Friday, May 31, 2013

A Break in the Action

I took advice from a couple of my blog followers (thanks Roger and Elizabeth) and decided to give my manuscript a rest for a week or so.

During that time I've written a notes, ruminated, and slept on the story. I plan to get back to it in the next few days with fresh eyes and ideas.

I've thought about the characters a lot, and in my mind's eye, they have become more vivid and real. Those characteristics will find their way into the manuscript as well as other elements to bring everything to life.

I enjoy the rewriting process, after getting into the meaty stuff, but it can be mentally draining after several weeks. I have some friends who get so absorbed in the process that they seem to have a degree of depression. 

My goal is to have the manuscript to my publisher sometime in June. It it will go through more reads and editing to reach its final form before becoming a book.

Now, back to my thoughts.

Until the next time...

Monday, May 27, 2013

Story Songs: Some Gave All

Billy Ray Cyrus's breakthrough song was the mega-hit "Achy Breaky Heart" in 1992. It was off his debut album, "Save Gave All," which sold more than 4 million copies worldwide.

"Some Gave All" is Cyrus's tribute to veterans. It was written by Cyrus and former wife, Cindy. While many folks dismissed "Achy Breaky Heart" as a silly ditty, "Some Gave All" is a thoughtful and moving tune about the sacrifices veterans have made for our nation. 

The song is about a fellow named Sandy Kane, who the narrator describes as a person that:

 "Few folks knew his name,  
But a hero was he
Left a boy, came back a man"

Sandy tells the narrator that we should never take for granted the price of freedom. While many have served in the military, like Sandy, many lost their lives for our country and other nations:

"All gave some and some gave all
And some stood through for the red, white and blue
And some had to fall
And if you ever think of me
Think of all your liberties and recall
Some gave all"

And Sandy's powerful parting words:

"And if you ever think of me
Think of all your liberties, yes recall
Some gave all"

This song makes me think of all the seemingly nameless men and women from all walks of life who have been willing to give their lives to protect our freedoms. They don't see themselves as heroes and or anyone special. They simply have a job to do, knowing that it may involve the ultimate sacrifice.

This post is dedicated to two high school friends who gave all in Vietnam -- Marshall Jones and James Huckleberry. I'm sure you have those in your life who gave all as well, so please remember them as well.

"Some Gave All" lyrics

Saturday, May 25, 2013

Three Rewrites Down and More to Go

I've now completed three rewrites on my young-adult manuscript.  I hope to finish it in two or three weeks. I do plan to take Memorial Day off and enjoy the holiday.

In the latest rewrite, I removed one scene that was too similar to an earlier scene and rewrote the ending. I still  have more work to do on the final chapter to wrap up everything.

In the third rewrite, besides the deleted scene and final chapter, I concentrated on description in the manuscript. I also cut needless words in the narrative and dialogue. 

I wanted to trim the fat by about 2K words but only managed 500. I'm not sure if there'll be much more slicing and dicing in the next rewrite.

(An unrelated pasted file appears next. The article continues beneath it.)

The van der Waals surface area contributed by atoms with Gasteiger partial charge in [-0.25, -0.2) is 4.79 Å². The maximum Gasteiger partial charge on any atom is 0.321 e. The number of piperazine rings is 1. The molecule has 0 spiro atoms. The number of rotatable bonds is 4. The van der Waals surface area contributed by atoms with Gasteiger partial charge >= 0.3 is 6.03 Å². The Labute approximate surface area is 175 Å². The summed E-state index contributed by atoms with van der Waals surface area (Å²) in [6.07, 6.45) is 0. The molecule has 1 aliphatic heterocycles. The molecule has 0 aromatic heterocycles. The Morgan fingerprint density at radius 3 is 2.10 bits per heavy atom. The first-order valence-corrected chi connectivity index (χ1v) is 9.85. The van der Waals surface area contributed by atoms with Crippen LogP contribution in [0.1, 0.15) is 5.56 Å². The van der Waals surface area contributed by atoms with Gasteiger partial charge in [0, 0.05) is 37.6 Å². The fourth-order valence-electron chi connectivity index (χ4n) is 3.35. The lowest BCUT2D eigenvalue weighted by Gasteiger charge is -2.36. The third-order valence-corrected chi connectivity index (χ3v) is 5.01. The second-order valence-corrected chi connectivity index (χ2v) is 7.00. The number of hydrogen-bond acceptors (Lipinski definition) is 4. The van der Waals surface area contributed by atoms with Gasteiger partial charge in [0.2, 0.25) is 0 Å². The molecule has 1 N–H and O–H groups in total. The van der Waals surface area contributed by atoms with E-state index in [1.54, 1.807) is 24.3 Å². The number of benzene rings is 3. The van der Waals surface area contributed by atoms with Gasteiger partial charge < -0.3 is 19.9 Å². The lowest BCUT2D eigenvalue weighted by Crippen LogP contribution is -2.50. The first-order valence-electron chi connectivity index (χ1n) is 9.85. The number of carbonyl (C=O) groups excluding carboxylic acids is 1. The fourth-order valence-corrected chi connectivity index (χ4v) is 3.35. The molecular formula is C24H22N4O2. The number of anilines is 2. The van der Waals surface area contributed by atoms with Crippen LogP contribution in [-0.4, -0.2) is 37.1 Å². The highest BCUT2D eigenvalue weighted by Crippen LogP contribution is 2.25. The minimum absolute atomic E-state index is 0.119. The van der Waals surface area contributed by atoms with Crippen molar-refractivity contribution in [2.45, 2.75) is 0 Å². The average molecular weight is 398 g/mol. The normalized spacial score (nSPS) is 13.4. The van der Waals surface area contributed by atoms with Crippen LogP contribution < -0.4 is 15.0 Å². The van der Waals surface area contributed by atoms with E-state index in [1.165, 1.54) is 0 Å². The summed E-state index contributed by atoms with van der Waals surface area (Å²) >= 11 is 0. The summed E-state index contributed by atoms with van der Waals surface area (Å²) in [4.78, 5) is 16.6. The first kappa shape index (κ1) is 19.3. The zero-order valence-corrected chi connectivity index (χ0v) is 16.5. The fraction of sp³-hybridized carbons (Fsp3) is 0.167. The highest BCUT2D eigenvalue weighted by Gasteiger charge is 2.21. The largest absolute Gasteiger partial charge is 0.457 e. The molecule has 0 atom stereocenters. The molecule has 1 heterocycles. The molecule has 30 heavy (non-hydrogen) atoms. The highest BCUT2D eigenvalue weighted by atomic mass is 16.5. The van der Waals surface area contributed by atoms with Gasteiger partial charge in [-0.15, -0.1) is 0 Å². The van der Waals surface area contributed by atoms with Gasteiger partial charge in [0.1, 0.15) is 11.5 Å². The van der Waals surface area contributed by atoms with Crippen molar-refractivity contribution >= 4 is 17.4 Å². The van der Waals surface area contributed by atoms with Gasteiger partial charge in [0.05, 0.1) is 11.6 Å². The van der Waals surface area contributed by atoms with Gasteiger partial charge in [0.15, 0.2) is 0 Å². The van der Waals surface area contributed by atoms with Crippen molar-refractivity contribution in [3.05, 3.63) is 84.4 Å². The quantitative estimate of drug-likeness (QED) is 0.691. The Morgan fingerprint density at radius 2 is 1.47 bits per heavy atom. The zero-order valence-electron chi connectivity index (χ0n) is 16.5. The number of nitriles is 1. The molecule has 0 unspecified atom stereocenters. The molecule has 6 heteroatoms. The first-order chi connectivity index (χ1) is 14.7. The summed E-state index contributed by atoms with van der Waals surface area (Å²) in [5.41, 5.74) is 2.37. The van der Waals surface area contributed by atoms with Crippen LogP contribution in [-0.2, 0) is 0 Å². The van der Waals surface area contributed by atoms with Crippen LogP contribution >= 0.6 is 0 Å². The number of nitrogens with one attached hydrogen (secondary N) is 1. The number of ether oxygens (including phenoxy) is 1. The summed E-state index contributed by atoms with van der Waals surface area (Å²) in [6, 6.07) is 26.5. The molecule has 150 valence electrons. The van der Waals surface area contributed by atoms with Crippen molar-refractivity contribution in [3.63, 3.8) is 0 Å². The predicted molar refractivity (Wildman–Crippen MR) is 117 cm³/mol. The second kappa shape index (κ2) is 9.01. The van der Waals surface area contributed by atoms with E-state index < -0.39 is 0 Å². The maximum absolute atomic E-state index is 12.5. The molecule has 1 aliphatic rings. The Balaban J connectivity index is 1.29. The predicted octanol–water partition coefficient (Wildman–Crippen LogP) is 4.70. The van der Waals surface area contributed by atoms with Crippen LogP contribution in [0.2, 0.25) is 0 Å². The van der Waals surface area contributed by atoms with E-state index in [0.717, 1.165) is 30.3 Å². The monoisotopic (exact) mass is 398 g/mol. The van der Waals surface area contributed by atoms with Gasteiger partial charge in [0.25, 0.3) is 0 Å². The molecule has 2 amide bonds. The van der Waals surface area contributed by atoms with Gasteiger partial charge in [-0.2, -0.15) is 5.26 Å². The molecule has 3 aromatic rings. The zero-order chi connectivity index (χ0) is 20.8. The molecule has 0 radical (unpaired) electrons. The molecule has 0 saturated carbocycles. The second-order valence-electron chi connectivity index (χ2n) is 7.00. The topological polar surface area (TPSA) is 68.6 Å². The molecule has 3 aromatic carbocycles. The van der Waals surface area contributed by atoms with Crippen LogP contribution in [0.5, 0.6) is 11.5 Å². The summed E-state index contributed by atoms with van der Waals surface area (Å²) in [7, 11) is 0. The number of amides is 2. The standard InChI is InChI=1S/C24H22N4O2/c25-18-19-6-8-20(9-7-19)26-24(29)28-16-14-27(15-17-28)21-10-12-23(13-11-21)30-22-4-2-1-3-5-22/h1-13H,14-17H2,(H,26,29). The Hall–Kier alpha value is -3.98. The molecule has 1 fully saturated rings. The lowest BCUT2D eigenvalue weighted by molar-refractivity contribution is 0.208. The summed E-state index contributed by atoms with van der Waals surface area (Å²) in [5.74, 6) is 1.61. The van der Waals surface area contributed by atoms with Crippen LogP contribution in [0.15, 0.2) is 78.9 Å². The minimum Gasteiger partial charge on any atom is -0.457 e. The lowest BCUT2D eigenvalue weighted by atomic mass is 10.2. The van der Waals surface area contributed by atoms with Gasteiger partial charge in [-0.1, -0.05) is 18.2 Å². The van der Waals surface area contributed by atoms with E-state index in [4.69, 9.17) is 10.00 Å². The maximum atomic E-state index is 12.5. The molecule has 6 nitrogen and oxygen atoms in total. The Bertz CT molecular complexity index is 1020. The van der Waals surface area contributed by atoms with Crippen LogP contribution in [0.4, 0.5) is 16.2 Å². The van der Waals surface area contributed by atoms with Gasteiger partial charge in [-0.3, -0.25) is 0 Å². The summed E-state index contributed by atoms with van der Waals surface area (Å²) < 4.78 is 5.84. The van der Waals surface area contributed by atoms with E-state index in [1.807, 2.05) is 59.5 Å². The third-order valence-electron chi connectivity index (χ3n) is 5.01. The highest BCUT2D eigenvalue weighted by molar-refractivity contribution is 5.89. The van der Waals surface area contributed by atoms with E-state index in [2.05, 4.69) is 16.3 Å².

Until the next time...

Thursday, May 23, 2013

Keeping Up with the Weather

Do you remember the Chiffon margarine commercial on television back in the 1970s that cautioned, “It’s not nice to fool Mother Nature”?   
Mother Nature, as we’ve seen throughout history, can wreak all kinds of havoc on people and places and things. And that’s not even when we’re trying to fool her. 
After what happened when a monster tornado roared through Moore, Okla., the past week, I’ve purchased a weather radio. I’ve generally been one to ride out a storm, but not anymore. And where I live in Kentucky, we have our share of tornadoes and straight line wind.
I’ve survived tornadoes, hurricanes, ice storms, blizzards, floods, lightning storms and other weather-related events, but the weather seems to be a bit haywire now with climate change thrown into the mix.
The radio will alert me to other dangers such as chemical spills, explosions, and other manmade disasters as well as earthquakes and volcanoes (something I don't want to experience). And even terrorist attacks.

I try to keep posted on changing weather conditions through the National Weather Service,  Weather Channel, Weather Bug, and local TV and radio newscasts. The radio will provide me with additional alerts from the National Weather Service, especially when I'm asleep or when the power goes out (the radio has battery backup). 

Here are come other interesting sites about weather radios:

Why buy a weather radio?

How to select the best weather radio for your needs

Weather radio

The Tornado Project

Here's hoping you have a nice day!

Until the next time...

Sunday, May 19, 2013

Two Rewrites Down and More to Go

I've completed two rewrites on my manuscript. I wish it was ready for publication. Sadly, for me, it needs more work before becoming a book for young adults. 

I was able to tie some loose ends together but I found a few more holes along the way. I may also delete a scene that I'm not sure needs to be in the story. It'll probably be cut or rewritten.

And I'm not pleased with the ending. That's going to involve some major revisions on the third rewrite. 

Along the way I take notes on changes that need to be made. It makes it a lot easier when going back over the manuscript. I also need to add more description to characters and scenes.

So, as you can see, there's a lot of work to be done. 

I'll probably print the manuscript after the third rewrite. I find it useful to see the words on paper. I'll also take out my red pencil to mark it up -- a reminder of my early days as a journalist working on the copy desk.

I want to keep the manuscript in the 50k range, and now it's inching toward 52k.

I'll keep you posted after the third rewrite.

Until the next time...

Thursday, May 16, 2013

An I for An I

One of the challenges I've faced while editing and rewriting my manuscript is making sure I don't lose my point of view. I'm writing in first person, which means the story is being told through the narrator.